And Smash Hits followed 12 days later. This magazine also sells well across the world, fetching £28 in the UK and $49 recently in Australia. In addition, a collection of 31 Madonna magazines described as ‘all mint’ and ‘some very rare’ from 1984 to 2017 sold in Oz for $407, attracting 13 bids. The lot included the 1984 i-D., as well as Playboy, Face and Tatler Madonna issues.

A different look for the cover of Smash Hits, also in February 1984

Smash Hits, dated 16 February 1984

The March/April issue of i-D may well have been on sale in February, because monthlies usually come out towards the end of the month preceding the cover date, but as early as  the 4th, No 1‘s cover date, seems unlikely.

Even so, the Madonna i-D magazine seller, Vintage Magazines, has listed another copy on eBay – but upped the price to £250!

Despite Madonna’s popularity in the music press, the first reference I can find to her in newspapers is in ‘Eurythmics singer brings his studio’, a feature by Todd Webb in the
16 August 1984 Daily Oklahoman, an American paper. The profile of Dave Stewart mentions that:

his travelling notebooks – cassettes containing miles of taped songs, song fragments and melody lines – have yielded three songs for the new Tom Petty album, a new song in the making for Madonna, and plans to ‘experiment in the studio’ with [Lou] Reed

No doubt, Madonna experts will be able to identify the track – and this press cutting is undoubtedly one many fans aspire to as well. Just a few months later, The New York Times of 6 January was talking of how:

No phenomenon illustrates more pointedly how pop music history seems to run in cycles than the overnight success of the 24-year-old pop siren known as Madonna. The month before Christmas, Madonna’s second album, Like a Virgin sold more than two million copies (‘Madonna’s siren song’ by Stephen Holden)

It takes another six months before Britain’s mainstream press picks up on a phenomenon that swept its pop magazines before anywhere else. Surprisingly, it was The Times that leapt in, though with a highbrow angle about women’s liberation:

The United Nations decade for women reached its climax here with Playboy and Penthouse rushing to beat each other to the newsstands with nude pictures of pop star Madonna. For those who do not follow the pop scene closely, I should explain that Madonna is not a successor to the Singing Nun but the very latest sex symbol. Her stage costume consists of lacy underwear, bare navel, micro-skirt and crucifix. (‘Liberated – with frills attached’ by John O’Sullivan, 13 July 1985)

(I should explain that the Singing Nun was Jeanine Deckers, a Belgian nun – with the stage name Sister Smile – who beat the Beatles to No 1 in 1963 with Domenique, but became addicted to drink and drugs and died in 1985.)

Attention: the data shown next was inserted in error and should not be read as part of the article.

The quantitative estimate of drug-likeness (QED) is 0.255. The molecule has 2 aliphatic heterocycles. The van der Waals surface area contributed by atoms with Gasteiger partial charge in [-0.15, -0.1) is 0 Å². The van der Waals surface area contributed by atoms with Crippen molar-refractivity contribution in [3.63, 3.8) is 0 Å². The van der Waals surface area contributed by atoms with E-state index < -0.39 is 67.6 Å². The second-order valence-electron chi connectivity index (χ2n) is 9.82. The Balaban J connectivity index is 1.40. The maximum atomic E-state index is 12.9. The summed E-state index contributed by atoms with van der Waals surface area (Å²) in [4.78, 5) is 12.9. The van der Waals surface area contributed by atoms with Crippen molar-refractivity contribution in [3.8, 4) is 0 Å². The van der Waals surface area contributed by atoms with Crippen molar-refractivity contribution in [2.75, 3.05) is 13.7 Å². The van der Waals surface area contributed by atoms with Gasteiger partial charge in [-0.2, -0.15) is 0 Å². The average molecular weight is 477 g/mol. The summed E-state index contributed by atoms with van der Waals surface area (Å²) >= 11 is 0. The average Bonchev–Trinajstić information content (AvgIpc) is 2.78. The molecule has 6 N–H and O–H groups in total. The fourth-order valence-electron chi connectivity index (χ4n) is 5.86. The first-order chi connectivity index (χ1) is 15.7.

A month after its decade for women article, The Times was quoting Madonna’s press team in a piece about pop and film soundtracks, saying ‘she’s the hottest crossover dream to burn up the charts since Elvis’. From nowhere to Elvis in a year, not bad going – and then she hitched up with actor Sean Penn and the anti-Madonna ‘flirt rock’ reaction kicked in.


To see almost 500 magazine covers and pages, look out for my book, A History of British Magazine Design, from the Victoria & Albert Museum, the world’s leading museum of art and design

 

 


 

On this day in magazines: Magazines try to change their names in 1920 and 1959

February 28, 2017
Record Weekly was the new title for New Illustrated in 1920

Record Weekly was the new title for New Illustrated in 1920

Two magazines here demonstrate a similar approach to refocusing a magazine on a new audience – though exactly 39 years apart. One failed, one worked.

The first, New Illustrated of 28 February 1920, had already changed its name on 15 February the year before from War Illustrated. Now it was changing to The Record Weekly. Quite a challenge for a weekly magazine. And it did not work. Despite one of the most acclaimed editors of the era, John Hammerton, being in charge at Amalgamated Press, the biggest publisher of the era, the last issue was dated March 20. Clearly, it a was desperate change that was given little time to succeed.

Blighty Parade magazine was a step in changing the title from Blighty to Parade (1959, February 28)

Blighty Parade was a step in changing the title from Blighty to Parade (1959, February 28)

In 1959, the magazine environment was changing quickly. A men’s weekly magazine that still had a military feel – Blighty – needed to change tack and respond to the threat from television and the new men’s magazines such as Spick and Span. Blighty had been founded as a free weekly for the troops in the First World War, and the idea was resurrected for WWII.

The magazine had long run a feature called ‘Picture Parade’ and some bright spark reckoned ‘Blighty’ was outdated as a name. So Parade it would be. However, simply changed the name was regarded as too big a step. So, a plan was put in place to do it in stages over several years: